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You would think someone this important to the inovation of boats would be easy to find info on, but no luck. I did read part of Trans Pacific Trimaran, but I can not say much for Mr Piver as a writer. I am sure he holds the interest of some readers, but I am not one of them. I guess his mystique will remain intact.
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Old 19-09-2005, 23:07   #9
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A little more info, Piver died at 58 years old off the California coast between San Francisco and San Diego. (lost at sea) He departed on March 17th and was reported overdue on March 31st 1968. He was sailing on a 25' Piver Nugget, accumulating sea time for the 1968 OSTAR.
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Old 05-11-2005, 13:57   #10
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Hello Kai Nui;

I just joined this forum and wanted to reply to this topic since I own a 30ft Piver Nimble built in 1980.

Piver was indeed lost off the Calif. coast in 1968 while doing a qualifying solo-sail for the upcoming Transpac. It is reported that the boat he was sailing was a borrowered 25ft Nugget that was not built very well and perhaps leaked quite abit.

If you have read some of his writing you might deduce that He was quick to jump on a boat and just start sailing away! all of the Trimarans He sailed on and wrote about were not finished on the inside because He was more interested in getting out there!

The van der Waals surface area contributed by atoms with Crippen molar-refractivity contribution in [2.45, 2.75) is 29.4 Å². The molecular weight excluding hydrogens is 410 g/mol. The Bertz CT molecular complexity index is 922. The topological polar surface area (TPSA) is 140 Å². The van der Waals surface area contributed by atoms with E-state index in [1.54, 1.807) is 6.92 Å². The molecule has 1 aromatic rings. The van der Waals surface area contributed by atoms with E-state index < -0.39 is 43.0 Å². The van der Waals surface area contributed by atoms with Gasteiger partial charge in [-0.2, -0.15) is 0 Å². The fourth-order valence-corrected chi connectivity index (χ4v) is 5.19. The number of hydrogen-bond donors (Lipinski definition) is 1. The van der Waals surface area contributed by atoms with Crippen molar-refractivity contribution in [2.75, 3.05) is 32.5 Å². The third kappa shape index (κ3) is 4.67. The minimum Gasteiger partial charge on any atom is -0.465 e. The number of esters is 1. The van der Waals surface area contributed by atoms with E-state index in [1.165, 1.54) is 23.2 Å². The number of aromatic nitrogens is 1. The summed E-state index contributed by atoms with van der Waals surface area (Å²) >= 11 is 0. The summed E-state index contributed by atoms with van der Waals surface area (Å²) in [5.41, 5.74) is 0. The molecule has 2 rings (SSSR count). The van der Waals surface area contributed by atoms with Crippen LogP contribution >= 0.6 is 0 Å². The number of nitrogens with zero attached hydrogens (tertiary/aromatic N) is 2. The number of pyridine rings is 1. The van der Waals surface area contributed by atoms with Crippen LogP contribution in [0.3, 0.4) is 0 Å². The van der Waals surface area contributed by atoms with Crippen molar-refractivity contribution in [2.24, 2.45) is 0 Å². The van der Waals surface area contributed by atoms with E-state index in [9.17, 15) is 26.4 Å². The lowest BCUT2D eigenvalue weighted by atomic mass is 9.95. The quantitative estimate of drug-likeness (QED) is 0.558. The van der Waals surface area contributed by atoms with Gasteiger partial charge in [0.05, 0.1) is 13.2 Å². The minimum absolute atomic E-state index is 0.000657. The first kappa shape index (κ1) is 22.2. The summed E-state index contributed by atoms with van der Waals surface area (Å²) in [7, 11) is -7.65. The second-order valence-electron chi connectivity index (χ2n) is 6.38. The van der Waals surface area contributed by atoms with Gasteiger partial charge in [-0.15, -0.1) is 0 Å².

This is fresh to me because I have just finished reading all of His books and a couple of others written by His sales agent in England, of Cox Marine fame. Also as stated I own a Nimble and it is built very well for this type of boat. I sail in S. California off Newport and Long Beach over to Catalina. The Dream is to sail it to the Sea of Cortez in a year or 2. Work is somewhat in the way at the moment

Maybe you could consider the flexible tanks that are out there now since they take up less space than an equivalent solid one and the main hull low in the bilge is best from all I have read.

Best wishes,
Kelly.
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Old 05-11-2005, 17:52   #11
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The flexible tanks are what I had in mind. I have since spoken to a friend who has a 42' Piver, and he does not seem to think it will be an issue to put water tanks out there.
I am curious about your info on Piver, as I have read a number of times, that he was qualifying for an OSTAR, not TransPac.
Anyway, welcome Kelldog, and hope to see some pics of your Nimble on the sight.
How do you have your tankage set up?
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Old 09-11-2005, 00:44   #12
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I do not have tanks in my boat yet. I bring a carton of the 16 oz water bottles since they are easily managed while solo-sailing. I am redoing the interior of my Boat so i have taken sink out. Will replace it soon with water tank as low as I can get it. I will try and post a couple of Pics in the photo section.